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Red scare October 24, 2018

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If only this claim wasn’t from a Republican source…

A pre-election report from the White House Council of Economic Advisers sounds the alarm: “Coincident with the 200th anniversary of Karl Marx’s birth [May 1818], socialism is making a comeback in American political discourse. Detailed policy proposals from self-declared socialists are gaining support in Congress and among much of the electorate.”

Though this has a political aspect too – well, of course…

The paper also just happens to be “coincident” with the 2018 midterm elections. It does not take a wild leap of imagination to foresee a feedback loop in which the Fox News host Sean Hannity cites the study as evidence of socialism posing an existential threat, after which Donald Trump talks and tweets about the issue.

The article is entertaining, for example:

The paper also has a dig at Nordic countries often cited approvingly by many on the left as socialist success stories. First, it says, Nordic countries’ policies are not really socialism as economists define it. Second, “living standards in the Nordic countries are at least 15% lower than in the United States”. And if the US had adopted Nordic-style policies from the 1970s, “its real GDP would decline by at least 19% in the long run, or about $11,000 per year for the average person”.

Hmmm… I wonder.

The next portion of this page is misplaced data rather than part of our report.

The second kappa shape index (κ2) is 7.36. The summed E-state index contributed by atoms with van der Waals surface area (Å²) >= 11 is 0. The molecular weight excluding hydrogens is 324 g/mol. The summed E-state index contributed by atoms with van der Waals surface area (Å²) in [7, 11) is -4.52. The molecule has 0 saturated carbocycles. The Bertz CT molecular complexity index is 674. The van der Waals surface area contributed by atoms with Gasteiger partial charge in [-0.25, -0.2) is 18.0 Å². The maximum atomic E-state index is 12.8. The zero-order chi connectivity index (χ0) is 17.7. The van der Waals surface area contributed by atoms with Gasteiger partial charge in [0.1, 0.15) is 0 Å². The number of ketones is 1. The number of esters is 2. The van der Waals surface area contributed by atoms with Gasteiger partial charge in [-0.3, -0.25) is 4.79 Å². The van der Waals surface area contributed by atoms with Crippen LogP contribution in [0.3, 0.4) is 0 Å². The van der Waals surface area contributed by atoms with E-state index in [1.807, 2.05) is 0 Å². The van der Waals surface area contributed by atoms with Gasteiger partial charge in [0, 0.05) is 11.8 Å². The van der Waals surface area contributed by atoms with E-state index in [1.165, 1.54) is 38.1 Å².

Still, the very fact the Republicans are pushing a very explicit red scare tells its own story. Socialism in the US. We can but wish, but…small steps.

Man overboard… again… October 23, 2018

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Eleven men and one woman voted against the legislation. Two Fianna Fáil TDs, Eamon O Cuív and Marc MacSharry voted against the Bill as did Mr Tóibín, former Sinn Féin TD Carol Nolan, Independents Michael and Danny Healy-Rae, Michael Lowry, Michael Fitzmaurice, Mattie McGrath, Michael Collins, Peter Fitzpatrick and Minister of State and Independent TD Sean Canney.

Well now. Will Peadar Tóibín be suspended again from SF on foot of the vote on the Health (Regulation of Termination of Pregnancy) Bill?

Today:

…the second stage of the legislation was passed by 102 votes to 12 with seven abstentions and it now goes to committee stage.

The seven who abstained were:

Those who abstained included Fianna Fáil TDs Eugene Murphy, Pat Crowley, Sean Haughey and Aindrias Moynihan.

It’s odd, but looking at the overall numbers 12 votes against and 7 abstentions is lower than I’d have expected. What do others think?

Speaking of lists… how about that list for Cabinet? October 23, 2018

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A snippet in the Phoenix suggests that it was Seán Canney’s former comrades in the Independent Alliance who were instrumental in pushing him forward as junior Minister again. Indeed it mentions in passing that Canney and his friend, turned rival, ‘Boxer’ Moran, are on good personal terms again, this predating Canney’s remarkable re-ascent (to coin a phrase). But perhaps more interesting is this. Shane Ross and Finian McGrant went to Varadkar with a list, according to the Phoenix with three names on it. One was Noel Grealish (a man who has now pledged his support to the government in this time of national crisis – that being Brexit, it’s hard to keep up these days), the other was, obviously, Canney. The third? Why Maureen O’Sullivan. I’m guessing this might have been a solo run by McGrath who was once close to Tony Gregory.

Bus(dis)Connects… October 23, 2018

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There’s a rising buzz of hostility towards the BusConnect proposals, and it’s telling to me that this is manifesting itself as much on the government side as the opposition. For example, the IT reports this week that Fine Gael TDs including Varadkar and Bruton (or rather their offices) made representations about the concerns of constituents in regard to the proposals.